One visitor's initial dip into Second Life's cathedral was marked by acceptance and patience. In a discussion, all questions were answered politely and all participants treated respectfully. When the inexperienced visitor attended Compline and smacked a newly created human avatar into a pillar before landing on the eagle gracing the lectern, other worshipers reassured the visitor that expertise would develop soon.
"We have all the elements of community -- prayers, evangelism, community, hard-core counseling, confession, Bible study, preaching -- except sacraments, which are key for us as Anglicans," Deacon Brown said.
Virtual ministries can deepen conversation about the meaning of the sacraments in the Episcopal Church.
"Here we are, an incarnational tradition, and along comes the disembodied nature of the Internet," said Julie Lytle, assistant professor of pastoral theology and educational technologies at Episcopal Divinity School, in Cambridge, Massachusetts. This tension raises new theological conundrums, she said, pointing to an example in the Roman Catholic Church, which "banned confession online because it believes one must be physically proximate to reconcile."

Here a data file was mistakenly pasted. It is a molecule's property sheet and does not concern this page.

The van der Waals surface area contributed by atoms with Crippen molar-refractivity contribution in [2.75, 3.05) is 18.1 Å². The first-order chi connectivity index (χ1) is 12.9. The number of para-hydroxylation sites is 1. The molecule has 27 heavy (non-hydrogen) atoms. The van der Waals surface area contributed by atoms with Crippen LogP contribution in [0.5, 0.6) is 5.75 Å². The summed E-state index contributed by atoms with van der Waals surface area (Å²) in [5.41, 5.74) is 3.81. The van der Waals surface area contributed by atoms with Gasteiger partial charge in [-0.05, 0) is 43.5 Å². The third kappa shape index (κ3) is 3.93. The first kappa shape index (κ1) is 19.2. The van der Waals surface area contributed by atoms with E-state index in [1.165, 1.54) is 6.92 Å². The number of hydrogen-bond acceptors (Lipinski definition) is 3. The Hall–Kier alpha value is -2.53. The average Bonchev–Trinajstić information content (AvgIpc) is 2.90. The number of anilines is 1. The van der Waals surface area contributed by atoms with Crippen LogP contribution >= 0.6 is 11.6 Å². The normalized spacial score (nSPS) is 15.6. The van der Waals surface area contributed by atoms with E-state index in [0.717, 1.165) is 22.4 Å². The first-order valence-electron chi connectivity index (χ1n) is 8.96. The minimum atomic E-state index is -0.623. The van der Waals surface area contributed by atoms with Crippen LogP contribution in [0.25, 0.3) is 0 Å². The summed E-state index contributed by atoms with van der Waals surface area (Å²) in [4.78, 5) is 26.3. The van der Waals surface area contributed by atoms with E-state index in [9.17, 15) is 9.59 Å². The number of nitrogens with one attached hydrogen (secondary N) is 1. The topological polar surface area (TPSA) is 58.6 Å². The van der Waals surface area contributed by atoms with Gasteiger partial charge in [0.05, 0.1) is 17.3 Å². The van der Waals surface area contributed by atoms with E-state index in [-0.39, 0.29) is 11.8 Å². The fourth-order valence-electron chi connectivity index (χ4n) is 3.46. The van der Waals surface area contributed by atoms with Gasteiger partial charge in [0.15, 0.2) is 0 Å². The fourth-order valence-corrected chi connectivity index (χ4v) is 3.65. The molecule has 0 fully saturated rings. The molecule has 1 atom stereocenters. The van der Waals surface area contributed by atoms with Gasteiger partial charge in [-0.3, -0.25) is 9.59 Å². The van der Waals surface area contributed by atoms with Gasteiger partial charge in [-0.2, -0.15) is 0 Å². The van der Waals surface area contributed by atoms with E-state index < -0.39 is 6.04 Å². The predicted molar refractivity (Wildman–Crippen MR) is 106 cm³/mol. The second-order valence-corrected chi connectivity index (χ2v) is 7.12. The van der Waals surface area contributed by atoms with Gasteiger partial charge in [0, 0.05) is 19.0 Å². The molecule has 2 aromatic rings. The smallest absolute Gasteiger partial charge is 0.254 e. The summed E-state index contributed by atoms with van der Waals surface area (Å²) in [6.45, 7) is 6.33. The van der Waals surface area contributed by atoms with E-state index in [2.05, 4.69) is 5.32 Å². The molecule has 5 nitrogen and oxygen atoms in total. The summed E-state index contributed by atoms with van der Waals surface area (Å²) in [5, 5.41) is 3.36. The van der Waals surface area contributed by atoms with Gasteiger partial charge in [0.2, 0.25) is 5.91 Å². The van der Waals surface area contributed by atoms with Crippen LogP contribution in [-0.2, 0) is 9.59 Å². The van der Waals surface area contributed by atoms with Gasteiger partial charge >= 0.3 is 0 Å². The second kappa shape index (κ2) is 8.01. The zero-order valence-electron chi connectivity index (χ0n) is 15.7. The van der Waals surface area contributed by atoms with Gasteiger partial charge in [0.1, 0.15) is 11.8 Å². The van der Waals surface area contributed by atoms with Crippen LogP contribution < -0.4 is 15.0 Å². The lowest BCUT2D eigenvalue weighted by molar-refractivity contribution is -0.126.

Some Anglican theologians, Deacon Brown said, "are at work on the problem of virtual sacraments." For instance, he said, "When the priest stands over elements and prayers, is God limited to 10 centimeters, or is God able to traverse the globe?"
The Rev. Matthew Moretz, curate of Christ's Church in Rye, New York, said he believed that "real community demands real human touch.
"Passing the peace, putting water on a baby's head, shaking hands on the way into church, placing bread into someone's palm, these are an important part of community building, which demands that you bump up against people who are different from you, people who may not even like you," he said. "In real community, we try to find our unity in Christ via worship and service instead of through the ways we're the same, whereas online many try to find people who are like themselves ... In cyberspace you can bypass the hard work of worshiping with someone you don't particularly like and doing ministry with someone who drives you nuts."